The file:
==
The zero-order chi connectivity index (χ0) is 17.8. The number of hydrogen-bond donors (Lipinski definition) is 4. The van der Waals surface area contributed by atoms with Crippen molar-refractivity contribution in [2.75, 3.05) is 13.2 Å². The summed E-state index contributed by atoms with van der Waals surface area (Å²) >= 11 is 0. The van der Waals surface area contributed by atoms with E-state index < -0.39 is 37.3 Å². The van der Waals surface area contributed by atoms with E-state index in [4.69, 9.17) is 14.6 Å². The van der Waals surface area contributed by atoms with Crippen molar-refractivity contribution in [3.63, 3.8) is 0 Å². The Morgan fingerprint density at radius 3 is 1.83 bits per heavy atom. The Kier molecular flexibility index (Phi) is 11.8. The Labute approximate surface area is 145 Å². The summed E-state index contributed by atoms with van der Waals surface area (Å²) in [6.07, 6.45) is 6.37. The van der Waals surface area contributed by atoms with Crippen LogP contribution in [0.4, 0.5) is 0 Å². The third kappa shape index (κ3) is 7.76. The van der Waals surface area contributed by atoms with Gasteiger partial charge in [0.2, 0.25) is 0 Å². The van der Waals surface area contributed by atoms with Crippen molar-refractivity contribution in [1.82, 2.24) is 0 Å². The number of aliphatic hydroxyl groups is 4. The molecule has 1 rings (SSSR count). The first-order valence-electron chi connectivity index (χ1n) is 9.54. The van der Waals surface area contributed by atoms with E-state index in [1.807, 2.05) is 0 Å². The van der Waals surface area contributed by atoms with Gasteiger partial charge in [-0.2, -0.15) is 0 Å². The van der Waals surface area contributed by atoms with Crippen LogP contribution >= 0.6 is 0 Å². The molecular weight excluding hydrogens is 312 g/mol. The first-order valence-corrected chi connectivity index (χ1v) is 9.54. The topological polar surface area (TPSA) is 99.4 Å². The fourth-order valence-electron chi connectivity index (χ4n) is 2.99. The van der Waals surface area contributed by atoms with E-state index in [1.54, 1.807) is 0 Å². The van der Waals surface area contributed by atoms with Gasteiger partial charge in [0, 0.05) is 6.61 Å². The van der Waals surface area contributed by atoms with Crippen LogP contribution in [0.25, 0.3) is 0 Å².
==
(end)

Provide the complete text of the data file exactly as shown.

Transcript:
The zero-order chi connectivity index (χ0) is 17.8. The number of hydrogen-bond donors (Lipinski definition) is 4. The van der Waals surface area contributed by atoms with Crippen molar-refractivity contribution in [2.75, 3.05) is 13.2 Å². The summed E-state index contributed by atoms with van der Waals surface area (Å²) >= 11 is 0. The van der Waals surface area contributed by atoms with E-state index < -0.39 is 37.3 Å². The van der Waals surface area contributed by atoms with E-state index in [4.69, 9.17) is 14.6 Å². The van der Waals surface area contributed by atoms with Crippen molar-refractivity contribution in [3.63, 3.8) is 0 Å². The Morgan fingerprint density at radius 3 is 1.83 bits per heavy atom. The Kier molecular flexibility index (Phi) is 11.8. The Labute approximate surface area is 145 Å². The summed E-state index contributed by atoms with van der Waals surface area (Å²) in [6.07, 6.45) is 6.37. The van der Waals surface area contributed by atoms with Crippen LogP contribution in [0.4, 0.5) is 0 Å². The third kappa shape index (κ3) is 7.76. The van der Waals surface area contributed by atoms with Gasteiger partial charge in [0.2, 0.25) is 0 Å². The van der Waals surface area contributed by atoms with Crippen molar-refractivity contribution in [1.82, 2.24) is 0 Å². The number of aliphatic hydroxyl groups is 4. The molecule has 1 rings (SSSR count). The first-order valence-electron chi connectivity index (χ1n) is 9.54. The van der Waals surface area contributed by atoms with E-state index in [1.807, 2.05) is 0 Å². The van der Waals surface area contributed by atoms with Gasteiger partial charge in [-0.2, -0.15) is 0 Å². The van der Waals surface area contributed by atoms with Crippen LogP contribution >= 0.6 is 0 Å². The molecular weight excluding hydrogens is 312 g/mol. The first-order valence-corrected chi connectivity index (χ1v) is 9.54. The topological polar surface area (TPSA) is 99.4 Å². The fourth-order valence-electron chi connectivity index (χ4n) is 2.99. The van der Waals surface area contributed by atoms with E-state index in [1.54, 1.807) is 0 Å². The van der Waals surface area contributed by atoms with Gasteiger partial charge in [0, 0.05) is 6.61 Å². The van der Waals surface area contributed by atoms with Crippen LogP contribution in [0.25, 0.3) is 0 Å².